UAF minimum wage lower than State minimum wage

Max Erickson / Sun Star

In 2014 Alaska residents voted to raise the minimum wage to an amount of $9.75 starting January of this year, which left two-thirds of UAF’s student worker tier system below the state wage. The three tiers, labeled tier A, B and C pay respectively, $8.50, $9.50 and $10.50 meaning that both tier A and B pay below the state minimum wage.

UAF can pay below the state wage because UAF follows the federal minimum wage which is, $7.25 per hour, according to Sherrie Soileau, UAF’s payroll manager. However, some students think following the federal wage when the universities reside in Alaska is unjust.

“I have the basic belief that the minimum wage should be the living wage, especially with students with the raising tuition costs and the costs of growing up,” Natalie Nino, a sophomore student worker, said. “We should be given the opportunity to have appropriate pay to make all those things happen. We shouldn’t have to always rely on our parents.”

Some students felt that the University should maintain the state’s minimum wage.

“I think that they should raise it at least to the minimum wage that everyone else is making,” Heather Bieber, a tier B student employee at the library, said.  “I think it’s only fair that we get paid adequately for the work we do since we don’t get any benefits.” Bieber was surprised that UAF hasn’t raised the wage to meet the Alaska’s minimum wage, considering that popular employers of college students such as Fred Meyer often pay above Alaska’s minimum wage.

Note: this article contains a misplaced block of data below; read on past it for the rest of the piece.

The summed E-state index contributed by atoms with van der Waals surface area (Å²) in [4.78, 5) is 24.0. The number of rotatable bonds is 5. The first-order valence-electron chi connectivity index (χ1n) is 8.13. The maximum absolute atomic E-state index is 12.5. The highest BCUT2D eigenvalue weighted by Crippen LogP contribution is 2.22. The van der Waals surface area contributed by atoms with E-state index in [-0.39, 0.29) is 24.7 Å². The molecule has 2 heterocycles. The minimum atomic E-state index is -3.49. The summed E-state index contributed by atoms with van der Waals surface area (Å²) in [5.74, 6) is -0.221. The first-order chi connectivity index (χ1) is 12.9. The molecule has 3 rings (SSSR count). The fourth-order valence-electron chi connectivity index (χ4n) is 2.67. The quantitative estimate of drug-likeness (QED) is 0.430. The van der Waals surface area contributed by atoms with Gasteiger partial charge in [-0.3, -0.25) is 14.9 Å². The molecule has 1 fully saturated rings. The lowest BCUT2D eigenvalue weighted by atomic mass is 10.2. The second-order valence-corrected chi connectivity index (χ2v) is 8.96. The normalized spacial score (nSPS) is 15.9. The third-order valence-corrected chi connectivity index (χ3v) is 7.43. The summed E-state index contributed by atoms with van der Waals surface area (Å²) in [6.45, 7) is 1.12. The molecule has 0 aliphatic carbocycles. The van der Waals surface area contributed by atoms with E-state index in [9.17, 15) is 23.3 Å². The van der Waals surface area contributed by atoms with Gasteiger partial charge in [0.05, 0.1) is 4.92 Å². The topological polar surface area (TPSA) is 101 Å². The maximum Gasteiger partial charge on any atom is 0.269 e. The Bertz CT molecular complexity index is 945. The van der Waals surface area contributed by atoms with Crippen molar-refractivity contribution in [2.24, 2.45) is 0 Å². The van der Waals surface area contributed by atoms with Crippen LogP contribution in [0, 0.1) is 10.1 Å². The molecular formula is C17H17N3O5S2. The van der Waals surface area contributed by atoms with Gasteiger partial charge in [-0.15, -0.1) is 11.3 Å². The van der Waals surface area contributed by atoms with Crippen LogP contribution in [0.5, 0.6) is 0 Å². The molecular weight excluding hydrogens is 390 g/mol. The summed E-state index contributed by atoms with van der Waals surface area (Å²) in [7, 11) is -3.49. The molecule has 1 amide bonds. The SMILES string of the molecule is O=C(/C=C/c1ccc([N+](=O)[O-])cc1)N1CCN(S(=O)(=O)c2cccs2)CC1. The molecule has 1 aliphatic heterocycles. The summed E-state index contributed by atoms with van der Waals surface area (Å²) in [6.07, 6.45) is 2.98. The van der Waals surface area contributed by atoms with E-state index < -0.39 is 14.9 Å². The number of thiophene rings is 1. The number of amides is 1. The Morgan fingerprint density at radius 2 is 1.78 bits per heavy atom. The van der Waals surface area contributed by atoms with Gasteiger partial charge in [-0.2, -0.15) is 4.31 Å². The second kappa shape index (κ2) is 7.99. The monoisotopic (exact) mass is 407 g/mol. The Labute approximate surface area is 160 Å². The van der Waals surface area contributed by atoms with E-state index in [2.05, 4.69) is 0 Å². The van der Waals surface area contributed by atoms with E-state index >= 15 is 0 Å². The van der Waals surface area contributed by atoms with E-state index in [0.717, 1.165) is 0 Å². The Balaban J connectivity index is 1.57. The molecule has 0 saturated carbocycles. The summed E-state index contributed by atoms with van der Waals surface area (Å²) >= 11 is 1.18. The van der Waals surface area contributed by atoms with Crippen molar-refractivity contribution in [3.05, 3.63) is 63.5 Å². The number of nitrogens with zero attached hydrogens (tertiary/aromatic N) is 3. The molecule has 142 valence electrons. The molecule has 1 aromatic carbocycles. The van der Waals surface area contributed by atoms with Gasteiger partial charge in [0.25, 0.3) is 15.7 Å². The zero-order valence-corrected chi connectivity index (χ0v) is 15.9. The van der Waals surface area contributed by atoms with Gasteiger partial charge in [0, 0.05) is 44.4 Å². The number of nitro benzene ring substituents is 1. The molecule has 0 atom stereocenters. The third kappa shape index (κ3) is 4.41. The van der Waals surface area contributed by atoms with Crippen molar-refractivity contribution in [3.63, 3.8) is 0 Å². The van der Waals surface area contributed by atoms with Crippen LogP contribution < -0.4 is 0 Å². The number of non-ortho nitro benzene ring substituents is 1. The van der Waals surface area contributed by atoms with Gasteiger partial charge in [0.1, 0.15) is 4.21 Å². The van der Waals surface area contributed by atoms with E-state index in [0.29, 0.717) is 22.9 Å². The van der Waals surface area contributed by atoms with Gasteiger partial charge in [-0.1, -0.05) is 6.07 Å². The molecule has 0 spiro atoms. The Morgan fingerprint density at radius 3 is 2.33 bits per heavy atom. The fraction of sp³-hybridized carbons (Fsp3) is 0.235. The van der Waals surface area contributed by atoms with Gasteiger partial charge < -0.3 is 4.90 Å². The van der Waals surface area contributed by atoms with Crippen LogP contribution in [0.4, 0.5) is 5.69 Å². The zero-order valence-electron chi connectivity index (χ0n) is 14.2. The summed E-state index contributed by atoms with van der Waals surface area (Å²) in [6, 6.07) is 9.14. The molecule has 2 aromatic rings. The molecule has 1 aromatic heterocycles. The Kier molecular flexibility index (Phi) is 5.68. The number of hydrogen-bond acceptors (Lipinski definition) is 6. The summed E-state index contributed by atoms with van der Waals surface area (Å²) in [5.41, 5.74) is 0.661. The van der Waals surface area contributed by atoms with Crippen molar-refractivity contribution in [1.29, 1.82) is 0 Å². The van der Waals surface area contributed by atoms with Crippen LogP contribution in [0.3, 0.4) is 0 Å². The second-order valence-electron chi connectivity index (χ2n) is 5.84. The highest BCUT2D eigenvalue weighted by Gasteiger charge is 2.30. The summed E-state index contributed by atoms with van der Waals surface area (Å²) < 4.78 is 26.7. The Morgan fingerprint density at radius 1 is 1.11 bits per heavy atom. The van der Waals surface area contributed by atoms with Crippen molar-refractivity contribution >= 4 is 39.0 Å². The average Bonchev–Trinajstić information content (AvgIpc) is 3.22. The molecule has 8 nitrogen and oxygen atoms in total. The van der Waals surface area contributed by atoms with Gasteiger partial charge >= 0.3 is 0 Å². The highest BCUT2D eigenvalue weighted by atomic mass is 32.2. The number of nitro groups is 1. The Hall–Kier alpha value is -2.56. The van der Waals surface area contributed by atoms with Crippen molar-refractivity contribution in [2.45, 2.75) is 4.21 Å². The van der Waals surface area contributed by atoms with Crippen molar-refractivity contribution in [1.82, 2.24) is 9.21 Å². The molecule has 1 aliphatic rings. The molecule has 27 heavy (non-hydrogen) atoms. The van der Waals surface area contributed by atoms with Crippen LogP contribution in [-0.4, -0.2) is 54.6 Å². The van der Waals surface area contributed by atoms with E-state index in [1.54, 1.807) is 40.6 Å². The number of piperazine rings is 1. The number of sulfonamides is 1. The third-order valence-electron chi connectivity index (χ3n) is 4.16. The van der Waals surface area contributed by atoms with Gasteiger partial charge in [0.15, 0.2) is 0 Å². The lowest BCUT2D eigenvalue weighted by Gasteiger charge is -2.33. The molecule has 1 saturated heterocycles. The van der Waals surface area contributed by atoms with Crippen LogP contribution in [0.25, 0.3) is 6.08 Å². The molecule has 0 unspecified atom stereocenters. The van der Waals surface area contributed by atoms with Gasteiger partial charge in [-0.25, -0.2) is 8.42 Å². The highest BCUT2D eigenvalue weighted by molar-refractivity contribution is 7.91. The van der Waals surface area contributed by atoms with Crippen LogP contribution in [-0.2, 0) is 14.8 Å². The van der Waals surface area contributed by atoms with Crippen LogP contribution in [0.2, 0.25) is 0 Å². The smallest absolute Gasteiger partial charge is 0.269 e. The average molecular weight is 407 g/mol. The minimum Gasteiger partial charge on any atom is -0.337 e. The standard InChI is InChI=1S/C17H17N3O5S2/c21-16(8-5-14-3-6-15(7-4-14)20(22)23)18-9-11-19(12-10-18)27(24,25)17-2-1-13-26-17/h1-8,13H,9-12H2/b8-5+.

The University is a political subdivision of Alaska and because of that classification the University must follow certain federal regulations. These regulations dictate what type of employer UAF is and therefor they decide the pay scale is, Soileau said.

Some student don’t thnik UAF following the federal regulation is surprising.

“It’s a federal thing so they don’t have to, it’s the same reason you can’t smoke pot on campus.”  Nick Testa, a tier C student employee at the mailroom, said. “It’s not optimal but they’re federally owned so they don’t have to follow state,”

“I do think it should be changed, I think it should be linear. I’m not sure how other federally owned institutions work though,” Testa said.

Students were unsure how the increased minimum wage should be implemented but the idea that the system should remain linear was popular.

“I think that they should increase all three so they stay tiered as they are now,” Craig Johnson, a student employee at OIT, said.

“The students are still doing a job and I don’t understand why the university doesn’t uphold the state standard.” Laura Stahl, a student employee working at the MBS complex’s cache, said.

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1 Response

  1. anon says:

    You can tell by what everyone said that Nick Testa is smart and all others interviewed are not. He’s the only one thinking rationally instead of emotionally.

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